A Medical Packaging Newsletter from DuPont
October 2004 Volume 13, Issue 2
T y v e k ®
Medicel Switches to DuPont™ Tyvek® Medical Packaging for its Innovative, Single-Use Cataract Surgery Products
In this Issue:
Cocoon Wrapping Helps Protect DuPont™ Tyvek® in Transit
DuPont Helps Advance Better Health Care Through Science
A Team of Experts Focused on Your Needs
Larson and Scholla Named to “Notable People” Lists
Calendar of Events
For More Information:
North America Call the Customer Information Center at 1-800-44-TYVEK®
Europe / Middle East / Africa Claude Metzdorf Luxembourg Phone: +352-3666-5714 Fax: +352-3666-5021
Japan Ichiro Ikeda Japan Phone: +813-5434-6929 Fax: +813-5434-6975
Asia-Pacific Kate Wang China Phone: +86-21-63866366
ext. 2227 Fax: +86-21-63853665
For Seminar Series Information visit our website: www.medicalpackaging. dupont.com
The statistics are somewhat startling. More than half of the world’s population over age 65 has cataracts, which are defined as a clouding of the eye’s natural lens. According to the World Health Organization (WHO), cataracts are the leading cause of blindness, accounting for approximately 16 million cases worldwide. Usually associated with aging, cataracts may also be caused by diseases, such as diabetes; from medications, such as steroids, diuretics and tranquilizers; or from significant trauma. Some studies have suggested that exposure to ultraviolet light, cigarette smoke and air pollution are additional risk factors.
Surgery is the only way to remove a cataract and improve vision. Annually, an estimated 8.7 million cataract surgeries are performed worldwide. Advances in materials, technology and techniques have made cataract surgery a safe, effective and comfortable procedure that is performed almost exclusively on an outpatient basis.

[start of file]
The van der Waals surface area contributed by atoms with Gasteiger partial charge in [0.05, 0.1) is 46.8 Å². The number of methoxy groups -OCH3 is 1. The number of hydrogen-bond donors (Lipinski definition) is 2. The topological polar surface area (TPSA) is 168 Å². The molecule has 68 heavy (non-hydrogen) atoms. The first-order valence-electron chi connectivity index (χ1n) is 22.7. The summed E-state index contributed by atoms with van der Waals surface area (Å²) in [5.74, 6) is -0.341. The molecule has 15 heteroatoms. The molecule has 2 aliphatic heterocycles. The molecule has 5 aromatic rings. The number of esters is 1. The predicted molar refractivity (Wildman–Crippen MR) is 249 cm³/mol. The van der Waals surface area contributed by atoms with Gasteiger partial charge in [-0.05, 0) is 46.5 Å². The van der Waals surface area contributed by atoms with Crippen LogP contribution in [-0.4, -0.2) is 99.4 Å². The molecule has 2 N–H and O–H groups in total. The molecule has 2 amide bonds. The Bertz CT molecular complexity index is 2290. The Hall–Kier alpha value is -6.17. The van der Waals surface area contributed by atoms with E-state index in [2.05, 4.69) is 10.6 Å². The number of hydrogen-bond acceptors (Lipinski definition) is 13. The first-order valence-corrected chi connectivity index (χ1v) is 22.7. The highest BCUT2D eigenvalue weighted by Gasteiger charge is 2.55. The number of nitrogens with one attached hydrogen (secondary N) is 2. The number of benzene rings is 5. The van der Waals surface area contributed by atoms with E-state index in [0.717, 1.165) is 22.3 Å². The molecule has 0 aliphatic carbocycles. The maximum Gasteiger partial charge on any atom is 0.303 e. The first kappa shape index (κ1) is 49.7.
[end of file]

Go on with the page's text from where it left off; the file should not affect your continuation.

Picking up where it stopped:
Today, most cataract surgery is performed with an instrument that dissolves the lens with
ultrasound in a process called phacoemulsification. Then, an intraocular lens (IOL) is placed in the eye to focus light. When IOLs were first introduced, they were made of a hard plastic material called polymethylmethacrylate (PMMA). Surgeons had to use a large incision, ranging from 5.5 mm to 14 mm, to implant these lenses because they were not flexible. Now, foldable implants made of plastic, silicone or acrylic compounds enable surgeons to use incisions of
approximately 3 mm. Incisions this small offer two important benefits: they do not induce significant changes in the patient’s astigmatism, thus enabling predictable results, and they usually do not require sutures, thus resulting in faster recovery of vision after surgery.
Medicel AG, an innovative Swiss manufacturer of high-quality products for ophthalmic surgery, has pioneered the art of safe and
continued on page 2
Printed on Tyvek® 1085D.